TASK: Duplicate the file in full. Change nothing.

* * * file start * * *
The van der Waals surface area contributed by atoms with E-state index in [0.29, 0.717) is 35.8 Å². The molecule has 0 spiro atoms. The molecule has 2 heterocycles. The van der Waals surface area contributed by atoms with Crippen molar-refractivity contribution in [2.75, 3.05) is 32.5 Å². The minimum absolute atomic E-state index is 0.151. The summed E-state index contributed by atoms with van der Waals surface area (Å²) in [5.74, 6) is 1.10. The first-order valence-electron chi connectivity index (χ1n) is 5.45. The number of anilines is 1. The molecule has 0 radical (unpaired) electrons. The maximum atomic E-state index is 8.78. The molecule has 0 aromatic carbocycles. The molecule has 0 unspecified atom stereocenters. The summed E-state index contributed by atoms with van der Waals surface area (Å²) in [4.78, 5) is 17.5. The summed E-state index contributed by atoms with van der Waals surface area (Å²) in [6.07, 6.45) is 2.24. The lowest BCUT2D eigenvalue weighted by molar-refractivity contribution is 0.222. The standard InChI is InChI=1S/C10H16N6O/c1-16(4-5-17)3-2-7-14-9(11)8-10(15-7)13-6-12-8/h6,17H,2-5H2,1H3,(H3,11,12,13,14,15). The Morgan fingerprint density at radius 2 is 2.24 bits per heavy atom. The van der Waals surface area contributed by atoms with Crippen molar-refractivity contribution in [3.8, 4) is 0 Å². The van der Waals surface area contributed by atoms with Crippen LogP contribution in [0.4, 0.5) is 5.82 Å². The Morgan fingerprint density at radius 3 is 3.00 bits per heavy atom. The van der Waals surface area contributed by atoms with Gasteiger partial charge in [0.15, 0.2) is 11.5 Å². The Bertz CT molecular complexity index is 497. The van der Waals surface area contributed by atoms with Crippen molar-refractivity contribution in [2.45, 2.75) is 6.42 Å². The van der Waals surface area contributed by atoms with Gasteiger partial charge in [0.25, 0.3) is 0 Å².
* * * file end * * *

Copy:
The van der Waals surface area contributed by atoms with E-state index in [0.29, 0.717) is 35.8 Å². The molecule has 0 spiro atoms. The molecule has 2 heterocycles. The van der Waals surface area contributed by atoms with Crippen molar-refractivity contribution in [2.75, 3.05) is 32.5 Å². The minimum absolute atomic E-state index is 0.151. The summed E-state index contributed by atoms with van der Waals surface area (Å²) in [5.74, 6) is 1.10. The first-order valence-electron chi connectivity index (χ1n) is 5.45. The number of anilines is 1. The molecule has 0 radical (unpaired) electrons. The maximum atomic E-state index is 8.78. The molecule has 0 aromatic carbocycles. The molecule has 0 unspecified atom stereocenters. The summed E-state index contributed by atoms with van der Waals surface area (Å²) in [4.78, 5) is 17.5. The summed E-state index contributed by atoms with van der Waals surface area (Å²) in [6.07, 6.45) is 2.24. The lowest BCUT2D eigenvalue weighted by molar-refractivity contribution is 0.222. The standard InChI is InChI=1S/C10H16N6O/c1-16(4-5-17)3-2-7-14-9(11)8-10(15-7)13-6-12-8/h6,17H,2-5H2,1H3,(H3,11,12,13,14,15). The Morgan fingerprint density at radius 2 is 2.24 bits per heavy atom. The van der Waals surface area contributed by atoms with Crippen molar-refractivity contribution in [3.8, 4) is 0 Å². The van der Waals surface area contributed by atoms with Crippen LogP contribution in [0.4, 0.5) is 5.82 Å². The Morgan fingerprint density at radius 3 is 3.00 bits per heavy atom. The van der Waals surface area contributed by atoms with Gasteiger partial charge in [0.15, 0.2) is 11.5 Å². The Bertz CT molecular complexity index is 497. The van der Waals surface area contributed by atoms with Crippen molar-refractivity contribution in [2.45, 2.75) is 6.42 Å². The van der Waals surface area contributed by atoms with Gasteiger partial charge in [0.25, 0.3) is 0 Å².